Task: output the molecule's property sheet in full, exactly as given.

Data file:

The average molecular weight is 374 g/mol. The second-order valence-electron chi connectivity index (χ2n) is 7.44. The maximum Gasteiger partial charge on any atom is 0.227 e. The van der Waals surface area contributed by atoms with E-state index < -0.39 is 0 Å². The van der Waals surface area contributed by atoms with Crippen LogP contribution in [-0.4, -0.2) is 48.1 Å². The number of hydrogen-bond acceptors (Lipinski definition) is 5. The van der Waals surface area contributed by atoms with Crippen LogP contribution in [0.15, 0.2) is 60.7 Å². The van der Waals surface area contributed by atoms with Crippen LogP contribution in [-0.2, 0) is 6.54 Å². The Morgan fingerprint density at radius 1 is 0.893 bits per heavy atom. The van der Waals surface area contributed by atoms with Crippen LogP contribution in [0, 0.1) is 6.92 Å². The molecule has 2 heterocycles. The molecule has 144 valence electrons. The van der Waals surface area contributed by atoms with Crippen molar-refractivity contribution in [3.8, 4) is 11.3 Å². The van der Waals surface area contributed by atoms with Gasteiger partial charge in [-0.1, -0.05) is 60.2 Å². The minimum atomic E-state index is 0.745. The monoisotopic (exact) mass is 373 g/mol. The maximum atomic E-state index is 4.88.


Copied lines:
The average molecular weight is 374 g/mol. The second-order valence-electron chi connectivity index (χ2n) is 7.44. The maximum Gasteiger partial charge on any atom is 0.227 e. The van der Waals surface area contributed by atoms with E-state index < -0.39 is 0 Å². The van der Waals surface area contributed by atoms with Crippen LogP contribution in [-0.4, -0.2) is 48.1 Å². The number of hydrogen-bond acceptors (Lipinski definition) is 5. The van der Waals surface area contributed by atoms with Crippen LogP contribution in [0.15, 0.2) is 60.7 Å². The van der Waals surface area contributed by atoms with Crippen LogP contribution in [-0.2, 0) is 6.54 Å². The Morgan fingerprint density at radius 1 is 0.893 bits per heavy atom. The van der Waals surface area contributed by atoms with Crippen LogP contribution in [0, 0.1) is 6.92 Å². The molecule has 2 heterocycles. The molecule has 144 valence electrons. The van der Waals surface area contributed by atoms with Crippen molar-refractivity contribution in [3.8, 4) is 11.3 Å². The van der Waals surface area contributed by atoms with Gasteiger partial charge in [-0.1, -0.05) is 60.2 Å². The minimum atomic E-state index is 0.745. The monoisotopic (exact) mass is 373 g/mol. The maximum atomic E-state index is 4.88.